FIG. 3 illustrates an alternate embodiment of the fuse device of the invention. The fuse 300 shown in FIG. 3 is similar to the fuse 100 illustrated and described in reference to FIGS. 1A, 1B and 2. The fuse device 300 of FIG. 3 includes only one notched region 305 at one end of the fuse region 310. In this manner, the fuse 300 is somewhat more easily programmed since with only one notched region, more of the thermal energy is concentrated at that notched region.

FIG. 4 illustrates another embodiment of the fuse of the invention. The fuse device 400 includes transition regions 405 and 410 between the fuse region 415 and the contact regions 420 and 425. In this embodiment, each of the transition regions 405 and 410 forms approximately a 45° angle between the respective contact region 420 or 425 and the fuse region 415. Similar to the fuse device 100 illustrated in FIG. 1B, the fuse device 400 includes notched regions 430 at either end of the fuse region 415 providing the same advantages as discussed in reference to FIG. 1B. However, under similar currents, in this embodiment, the temperature gradient at the notch is reduced due to the existence of the tapered region while the magnitude of temperature at the notched region is increased.

FIG. 5 illustrates a fuse device 500 in accordance with another embodiment of the invention. The fuse device 500 is similar to the fuse device 400 of FIG. 4 except that the fuse device 500 includes only one notched region 505 at one end of the fuse region 510. The fuse device 500 therefore has more energy concentrated at the notched region than the fuse device 400 under identical current. This is similar to the comparison made between fuse devices 300 and 200 described in reference to FIG. 3.

Although particular fuse device configurations have been described in reference to FIGS. 1-5, it will be appreciated by those of skill in the art that other configurations and variations are also within the scope of the invention. For example, in alternate embodiments, the thicknesses and other dimensions of the various layers may be larger or smaller, and regions such as the contact regions may be shaped differently than the contact regions described and illustrated in the Figures. Further, the sheet resistance of the polysilicon and silicide layers may be larger or smaller although the resistance of the silicide layer in all embodiments is significantly lower than the resistance of the polysilicon layer.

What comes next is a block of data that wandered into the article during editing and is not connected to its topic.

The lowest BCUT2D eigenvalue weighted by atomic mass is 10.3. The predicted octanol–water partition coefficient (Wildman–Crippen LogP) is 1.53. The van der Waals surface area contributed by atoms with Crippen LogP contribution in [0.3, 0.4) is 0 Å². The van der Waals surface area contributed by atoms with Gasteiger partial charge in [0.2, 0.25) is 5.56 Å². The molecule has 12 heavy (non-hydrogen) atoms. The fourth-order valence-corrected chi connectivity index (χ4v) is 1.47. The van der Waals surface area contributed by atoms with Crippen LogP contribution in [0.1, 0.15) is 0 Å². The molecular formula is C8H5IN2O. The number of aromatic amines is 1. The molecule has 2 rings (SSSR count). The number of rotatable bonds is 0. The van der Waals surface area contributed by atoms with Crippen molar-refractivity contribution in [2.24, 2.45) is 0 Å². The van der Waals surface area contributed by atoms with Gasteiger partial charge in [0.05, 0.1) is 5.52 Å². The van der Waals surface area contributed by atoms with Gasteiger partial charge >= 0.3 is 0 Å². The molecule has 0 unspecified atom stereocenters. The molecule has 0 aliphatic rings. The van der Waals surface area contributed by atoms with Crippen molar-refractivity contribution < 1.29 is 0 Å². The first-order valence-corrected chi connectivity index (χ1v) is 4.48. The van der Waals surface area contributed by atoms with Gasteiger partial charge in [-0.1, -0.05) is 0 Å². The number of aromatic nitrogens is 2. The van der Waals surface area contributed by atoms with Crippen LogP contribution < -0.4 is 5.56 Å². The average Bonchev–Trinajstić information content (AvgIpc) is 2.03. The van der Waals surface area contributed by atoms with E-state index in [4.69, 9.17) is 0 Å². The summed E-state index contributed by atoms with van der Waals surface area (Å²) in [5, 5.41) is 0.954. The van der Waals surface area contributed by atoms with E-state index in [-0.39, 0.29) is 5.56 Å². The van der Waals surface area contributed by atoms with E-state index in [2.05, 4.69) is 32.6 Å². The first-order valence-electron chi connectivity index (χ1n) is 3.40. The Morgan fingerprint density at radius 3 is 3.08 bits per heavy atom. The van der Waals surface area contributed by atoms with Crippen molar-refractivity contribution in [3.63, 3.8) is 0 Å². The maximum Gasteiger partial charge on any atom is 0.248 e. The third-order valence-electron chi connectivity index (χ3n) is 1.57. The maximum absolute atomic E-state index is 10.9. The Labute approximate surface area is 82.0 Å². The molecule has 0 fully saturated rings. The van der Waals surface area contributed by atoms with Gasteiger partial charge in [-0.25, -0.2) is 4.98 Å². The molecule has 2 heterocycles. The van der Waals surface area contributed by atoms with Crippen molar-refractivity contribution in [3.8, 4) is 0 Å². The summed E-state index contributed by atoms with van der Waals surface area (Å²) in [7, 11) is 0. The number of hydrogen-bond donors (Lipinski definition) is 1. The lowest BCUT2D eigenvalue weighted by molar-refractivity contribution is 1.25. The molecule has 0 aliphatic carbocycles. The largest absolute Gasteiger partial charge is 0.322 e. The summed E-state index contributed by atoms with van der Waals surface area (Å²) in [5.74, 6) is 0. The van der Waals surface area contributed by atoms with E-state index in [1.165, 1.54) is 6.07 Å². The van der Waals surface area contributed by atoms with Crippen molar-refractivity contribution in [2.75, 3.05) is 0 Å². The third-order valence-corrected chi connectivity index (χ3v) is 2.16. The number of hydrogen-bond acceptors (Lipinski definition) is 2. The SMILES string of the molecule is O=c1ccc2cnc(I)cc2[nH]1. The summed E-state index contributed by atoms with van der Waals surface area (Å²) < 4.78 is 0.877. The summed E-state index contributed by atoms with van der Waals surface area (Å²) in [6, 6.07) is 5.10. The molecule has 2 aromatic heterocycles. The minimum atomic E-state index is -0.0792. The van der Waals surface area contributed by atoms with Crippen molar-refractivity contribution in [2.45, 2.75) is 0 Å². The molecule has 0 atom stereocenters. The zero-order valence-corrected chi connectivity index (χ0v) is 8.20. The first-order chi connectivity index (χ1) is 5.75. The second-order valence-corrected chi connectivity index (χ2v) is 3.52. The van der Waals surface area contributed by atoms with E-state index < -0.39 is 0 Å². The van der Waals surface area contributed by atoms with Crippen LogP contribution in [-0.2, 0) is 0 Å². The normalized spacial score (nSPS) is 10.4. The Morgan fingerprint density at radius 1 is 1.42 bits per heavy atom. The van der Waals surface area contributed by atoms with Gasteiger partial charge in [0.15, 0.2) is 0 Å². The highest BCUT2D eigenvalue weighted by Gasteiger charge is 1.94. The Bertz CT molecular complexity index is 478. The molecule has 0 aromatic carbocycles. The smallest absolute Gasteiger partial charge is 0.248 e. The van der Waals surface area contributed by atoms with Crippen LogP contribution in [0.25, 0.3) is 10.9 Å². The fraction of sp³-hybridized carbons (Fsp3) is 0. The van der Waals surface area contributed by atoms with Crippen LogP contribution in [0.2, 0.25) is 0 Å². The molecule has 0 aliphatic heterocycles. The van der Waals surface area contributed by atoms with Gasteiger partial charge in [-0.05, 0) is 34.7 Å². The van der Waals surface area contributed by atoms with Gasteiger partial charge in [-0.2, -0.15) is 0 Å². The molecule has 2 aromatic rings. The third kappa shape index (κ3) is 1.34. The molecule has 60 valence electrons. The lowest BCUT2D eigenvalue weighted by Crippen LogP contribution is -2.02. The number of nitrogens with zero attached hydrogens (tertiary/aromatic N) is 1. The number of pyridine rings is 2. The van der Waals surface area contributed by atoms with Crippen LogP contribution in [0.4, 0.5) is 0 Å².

Each of the fuse embodiments described above provides several advantages over existing fuses. The low programming current and thus, voltage, of the fuse device of the invention makes it ideal for use in integrated circuit devices manufactured on the latest process technologies having thin gate oxides, and thus, low junction breakdown voltages. The fuse device of the invention provides the additional advantage of being small and thus, inexpensive in terms of silicon space. Further, the formation of fuse devices in accordance with the invention, does not require additional processing steps. The fuse device of the invention may be formed using standard processing steps already performed to create other features of an integrated circuit device on which the silicide agglomeration fuse device is embodied contributing to a low cost of manufacturing.

In addition to being inexpensive to implement and viable for use on low voltage process technologies, the silicide agglomeration fuse device of the invention can be programmed without damaging overlying dielectric layers. Further, the fuse device of the invention does not have to be exposed to the air to be programmed, and the programming step itself does not create holes in the passivation or other layers surrounding the fuse device as with some prior art fuse devices.

One embodiment of the method of the invention is described in reference to FIG. 6 and begins at step 600. In step 605, a polysilicon layer is formed on a semiconductor substrate. In step 610, a silicide layer is formed on the polysilicon layer. The silicide layer of the invention includes a fuse region, and a contact region coupled to either end of the fuse region. In step 615, contacts are formed in the contact regions of the silicide layer. Step 615 is optional as electrical connections can be made directly to the contact regions of the fuse device of the invention without the presence of contacts. The fuse formation method of the invention ends at step 620.

Thus a silicide agglomeration fuse device and method for forming a silicide agglomeration fuse device are described. Whereas many alterations and modifications of the invention may occur to one of ordinary skill in the art after having read the foregoing description, it is to be understood that the particular embodiments shown and described by way of illustration are in no way intended to be considered limiting. Therefore, references to details of various embodiments are not intended to limit the scope of the claims which in themselves recite only those features regarded as the invention.

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Classifications
U.S. Classification257/529, 257/E23.149, 438/132
International ClassificationH01L21/82, H01L23/525
Cooperative ClassificationH01L23/5256
European ClassificationH01L23/525F
Legal Events
DateCodeEventDescription
Mar 2, 2010FPExpired due to failure to pay maintenance fee
Effective date: 20100108
Jan 8, 2010LAPSLapse for failure to pay maintenance fees
Jul 20, 2009REMIMaintenance fee reminder mailed
Jun 28, 2005FPAYFee payment
Year of fee payment: 4
Mar 21, 1997ASAssignment
Owner name: INTEL CORPORATION, CALIFORNIA
Free format text: ASSIGNMENT OF ASSIGNORS INTEREST;ASSIGNORS:BOHR, MARK T.;ALAVI, MOHSEN;TSAI, MIN-CHUN;REEL/FRAME:008408/0349
Effective date: 19970311